Shortly thereafter, I'm in the store and Luke, tuxedo-salesperson-extraordinaire (?), already has the two sizes I asked for in the dressing room. Optimistic me was completely delusional on the smaller size which didn't fit at all (no drycleaning excuse here). The next size up needs some letting out here and a little taking in there.

OK - mostly it needs letting out so I quietly ask for one more size up - just for comparison's sake - and Luke blurts out, "I could see when you walked in the store that you might need a bigger size than what you requested." One Bojangles lunch (a kid's meal, no less) on the drive to Charlotte and suddenly I'm up 2 tuxedo sizes and being fat-shamed in Nordstroms?! Number three fits like a charm and suddenly I'm the Goldilocks of tuxedo purchases - one's too big, one's too small but this one is just right.

In reality none of the three are too big but you get the point....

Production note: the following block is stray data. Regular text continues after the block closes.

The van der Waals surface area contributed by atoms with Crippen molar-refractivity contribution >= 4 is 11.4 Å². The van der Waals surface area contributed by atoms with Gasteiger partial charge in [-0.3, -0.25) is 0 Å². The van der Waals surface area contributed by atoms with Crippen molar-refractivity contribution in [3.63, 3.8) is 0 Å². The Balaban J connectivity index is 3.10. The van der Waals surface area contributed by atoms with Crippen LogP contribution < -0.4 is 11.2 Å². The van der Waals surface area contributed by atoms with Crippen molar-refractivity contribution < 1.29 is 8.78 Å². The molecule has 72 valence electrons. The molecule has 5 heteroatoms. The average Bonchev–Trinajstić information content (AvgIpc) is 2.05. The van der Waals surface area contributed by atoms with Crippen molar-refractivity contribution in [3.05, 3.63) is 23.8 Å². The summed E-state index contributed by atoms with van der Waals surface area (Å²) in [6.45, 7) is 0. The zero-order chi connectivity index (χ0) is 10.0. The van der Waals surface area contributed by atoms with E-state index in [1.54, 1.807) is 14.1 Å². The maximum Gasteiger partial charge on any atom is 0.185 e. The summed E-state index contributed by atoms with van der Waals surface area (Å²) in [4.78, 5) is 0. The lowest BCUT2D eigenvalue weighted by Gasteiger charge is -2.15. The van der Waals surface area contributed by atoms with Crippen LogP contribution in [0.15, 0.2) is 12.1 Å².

With the new tuxedo purchase, I'm ready to shock and awe at the wedding. The next day, walking in upscale, downtown Charlotte to the church, I feel like a super-star - more James Corden than James Bond - but all dressed up with somewhere to go. Once seated in the pew, this accidental superstar reverts back to regular ol' me with the quickest fall from black tie grace possible. Bippity-boppity-WTF? The inside hem on the left tuxedo leg is missing and six to eight inches of my (incredibly strong and handsome) leg is exposed. Not my best look. Later, while waiting in the reception receiving line, I worry my exposed leg may repulse the sophisticated Charlotte set, although the cool breeze from the accidental vent feels very nice. I easily button my jacket, wanting to look my best as I talk to the bride and groom and their parents. And then it happened. The button on my brand new, perfectly fitting tuxedo jacket comes off - not flying off like the silky bullet I worried might happen with my old tuxedo, but instead, first slowly sagging and then dropping off without any fanfair, unceremoniously falling into the palm of my hand.